G'day, or should I say Howdy ... welcome to the Couch of Chaos. Please sit down and make yourself at home, umm no spurs on the couch, thanks. I must say after the last few days it is refreshing to have some calm in the storm. I took to the Snow-Yetis with a flame thrower after yesterday's incident. I do hope that kid is going to be OK. Anyway, lets "Giddy-up"
From where do you hail? And what is your modus operandi with the blood soaked pen?
NGK: I’m from Knoxville, Tennessee originally, but I currently live in South Carolina, in the United States. I write weird westerns and psychological horror.
If there was one thing you could change, improve about your writing or writing process, what would it be? More coffee and less cake are not acceptable answers.
NGK: I am working to improve the tightness of my writing. I can be verbose, and spend many sentences on setting and side quests (what I call runaway details) that don’t progress the plot.
Imagine I am filthy successful agent (I did say imagine) we are stepping into an elevator. Hit me with your top three elevator pitches for three pieces of your work.
“The Cybil Lewis series is Blade Runner with a Black female lead in post-apocalyptic D.C.” https://amzn.to/39yK82J
“It’s Aliens versus Cowboys, but with People of Color horror and magic.” Sisters of the Wild Sage: A Weird Western Collection. https://amzn.to/3iWf9AF
“SLAY: Stories of the Vampire Noire is an anthology of vampires and slayers from the African diaspora.” https://amzn.to/39stDF6
Tell us, why should we read your work?
NGK: Readers should read my work if they’re seeking diverse protagonists, strong heroines in fantastic settings. My works tend to focus on Black women and other POC in a variety of whens and wheres.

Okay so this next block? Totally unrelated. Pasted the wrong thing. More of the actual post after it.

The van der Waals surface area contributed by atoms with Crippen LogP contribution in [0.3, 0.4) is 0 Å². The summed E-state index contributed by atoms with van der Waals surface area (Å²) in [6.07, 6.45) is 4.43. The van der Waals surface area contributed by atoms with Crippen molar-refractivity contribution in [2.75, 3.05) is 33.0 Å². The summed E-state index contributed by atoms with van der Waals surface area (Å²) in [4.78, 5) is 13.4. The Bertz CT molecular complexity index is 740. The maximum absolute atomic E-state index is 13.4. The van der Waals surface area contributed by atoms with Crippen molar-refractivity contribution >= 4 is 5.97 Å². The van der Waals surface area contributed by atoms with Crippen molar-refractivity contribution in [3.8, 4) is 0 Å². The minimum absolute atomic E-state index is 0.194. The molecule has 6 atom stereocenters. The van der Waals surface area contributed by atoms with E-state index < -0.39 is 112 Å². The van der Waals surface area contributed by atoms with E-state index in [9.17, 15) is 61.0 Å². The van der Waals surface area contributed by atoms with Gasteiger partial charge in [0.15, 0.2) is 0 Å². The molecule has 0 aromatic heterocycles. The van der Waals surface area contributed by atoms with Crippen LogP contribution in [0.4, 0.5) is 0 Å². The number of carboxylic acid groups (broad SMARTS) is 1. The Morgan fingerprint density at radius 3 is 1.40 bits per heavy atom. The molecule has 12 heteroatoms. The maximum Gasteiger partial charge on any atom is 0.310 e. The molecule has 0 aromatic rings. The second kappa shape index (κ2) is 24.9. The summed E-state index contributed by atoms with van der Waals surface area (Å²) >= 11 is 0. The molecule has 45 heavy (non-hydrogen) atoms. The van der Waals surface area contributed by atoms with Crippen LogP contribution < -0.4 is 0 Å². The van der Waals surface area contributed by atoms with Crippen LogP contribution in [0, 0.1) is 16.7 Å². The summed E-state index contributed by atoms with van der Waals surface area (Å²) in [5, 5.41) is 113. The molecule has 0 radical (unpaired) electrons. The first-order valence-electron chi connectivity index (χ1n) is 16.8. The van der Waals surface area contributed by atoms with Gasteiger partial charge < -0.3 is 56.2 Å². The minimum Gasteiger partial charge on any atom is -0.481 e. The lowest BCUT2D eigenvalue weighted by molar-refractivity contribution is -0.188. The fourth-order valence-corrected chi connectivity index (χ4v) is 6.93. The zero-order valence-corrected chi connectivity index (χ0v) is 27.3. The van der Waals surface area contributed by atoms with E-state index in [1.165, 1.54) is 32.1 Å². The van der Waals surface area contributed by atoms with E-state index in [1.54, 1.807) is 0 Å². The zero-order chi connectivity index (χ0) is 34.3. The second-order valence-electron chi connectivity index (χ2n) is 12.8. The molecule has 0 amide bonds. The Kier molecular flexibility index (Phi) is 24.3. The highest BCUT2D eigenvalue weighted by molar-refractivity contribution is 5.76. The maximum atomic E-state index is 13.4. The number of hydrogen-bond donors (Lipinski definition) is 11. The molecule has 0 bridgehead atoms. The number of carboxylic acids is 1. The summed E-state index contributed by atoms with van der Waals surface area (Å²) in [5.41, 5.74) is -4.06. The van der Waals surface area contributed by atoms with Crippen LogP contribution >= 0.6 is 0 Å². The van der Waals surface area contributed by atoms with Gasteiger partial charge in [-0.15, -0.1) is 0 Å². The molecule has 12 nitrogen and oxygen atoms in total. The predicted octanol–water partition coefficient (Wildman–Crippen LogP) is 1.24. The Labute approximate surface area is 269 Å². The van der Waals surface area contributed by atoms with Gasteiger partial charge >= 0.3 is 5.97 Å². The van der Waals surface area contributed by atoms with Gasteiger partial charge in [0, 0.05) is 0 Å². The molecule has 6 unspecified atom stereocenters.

Is there one thing you would have done differently in your writing career?
NGK: I’ve been professionally writing for over 20 years and if I had to go back and do things differently, I would’ve waited to publish. I should’ve spent more time learning the business end of writing while developing my writing before jumping out there without a parachute.
Who, is your favourite monster?
NGK: My favourite monster is Frankenstein’s Monster, as he appears in the novel, Frankenstein or the Modern Prometheus by Mary Shelley. The creature’s yearning for acceptance and love is one I personally identify with as well as having society fear and making judgments based you solely on your appearance. As a Black woman, I can also identify with as well.
Other than reading my work, what are your goals for 2021?
NGK: My goals for 2021 are to attend StokerCon, start and finish my horror novel, and get vaccinated. After last year, I don’t make too many long term goals because who knows what the year will bring.
All of our characters have elements of ourselves woven into them. Which poor character is most like you?
NGK: Of all the characters I’ve written, my Cybil Lewis character is most like me. Her sarcasm, her cynicism, her own moral compass are closer to me than my other characters.
What is the greatest challenge to women succeeding in horror?
NGK: Gatekeeping and the prevailing myth that women don’t write horror or don’t do it well. Just yesterday, some author on Twitter stated that women don’t write splatterpunk or grimdark. These prevailing misogynistic utterances continue to limit women’s access to opportunities in horror.
Where did you discover your love for all things that go bump in the night, or splat on the walls?
NGK: My love for horror started with Where the Wild Things Are. As I got older, I read everything Stephen King wrote, and graduated to Shirley Jackson.
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